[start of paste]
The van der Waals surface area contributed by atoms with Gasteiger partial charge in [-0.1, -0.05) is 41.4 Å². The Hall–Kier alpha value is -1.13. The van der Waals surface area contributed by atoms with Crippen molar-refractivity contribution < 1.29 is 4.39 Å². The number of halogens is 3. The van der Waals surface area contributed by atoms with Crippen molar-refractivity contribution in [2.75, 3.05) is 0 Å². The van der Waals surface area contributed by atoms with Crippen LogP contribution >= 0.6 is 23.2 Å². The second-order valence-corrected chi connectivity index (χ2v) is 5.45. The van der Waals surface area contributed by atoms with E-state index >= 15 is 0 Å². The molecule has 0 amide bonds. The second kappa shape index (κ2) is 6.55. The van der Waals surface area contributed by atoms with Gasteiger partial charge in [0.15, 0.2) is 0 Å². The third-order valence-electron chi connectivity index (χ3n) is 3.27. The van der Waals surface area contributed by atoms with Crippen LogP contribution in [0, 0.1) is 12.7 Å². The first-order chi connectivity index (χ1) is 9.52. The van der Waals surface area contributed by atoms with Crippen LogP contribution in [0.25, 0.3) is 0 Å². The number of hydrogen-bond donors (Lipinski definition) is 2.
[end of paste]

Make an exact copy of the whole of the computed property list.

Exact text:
The van der Waals surface area contributed by atoms with Gasteiger partial charge in [-0.1, -0.05) is 41.4 Å². The Hall–Kier alpha value is -1.13. The van der Waals surface area contributed by atoms with Crippen molar-refractivity contribution < 1.29 is 4.39 Å². The number of halogens is 3. The van der Waals surface area contributed by atoms with Crippen molar-refractivity contribution in [2.75, 3.05) is 0 Å². The van der Waals surface area contributed by atoms with Crippen LogP contribution >= 0.6 is 23.2 Å². The second-order valence-corrected chi connectivity index (χ2v) is 5.45. The van der Waals surface area contributed by atoms with E-state index >= 15 is 0 Å². The molecule has 0 amide bonds. The second kappa shape index (κ2) is 6.55. The van der Waals surface area contributed by atoms with Gasteiger partial charge in [0.15, 0.2) is 0 Å². The third-order valence-electron chi connectivity index (χ3n) is 3.27. The van der Waals surface area contributed by atoms with Crippen LogP contribution in [0, 0.1) is 12.7 Å². The first-order chi connectivity index (χ1) is 9.52. The van der Waals surface area contributed by atoms with Crippen LogP contribution in [0.25, 0.3) is 0 Å². The number of hydrogen-bond donors (Lipinski definition) is 2.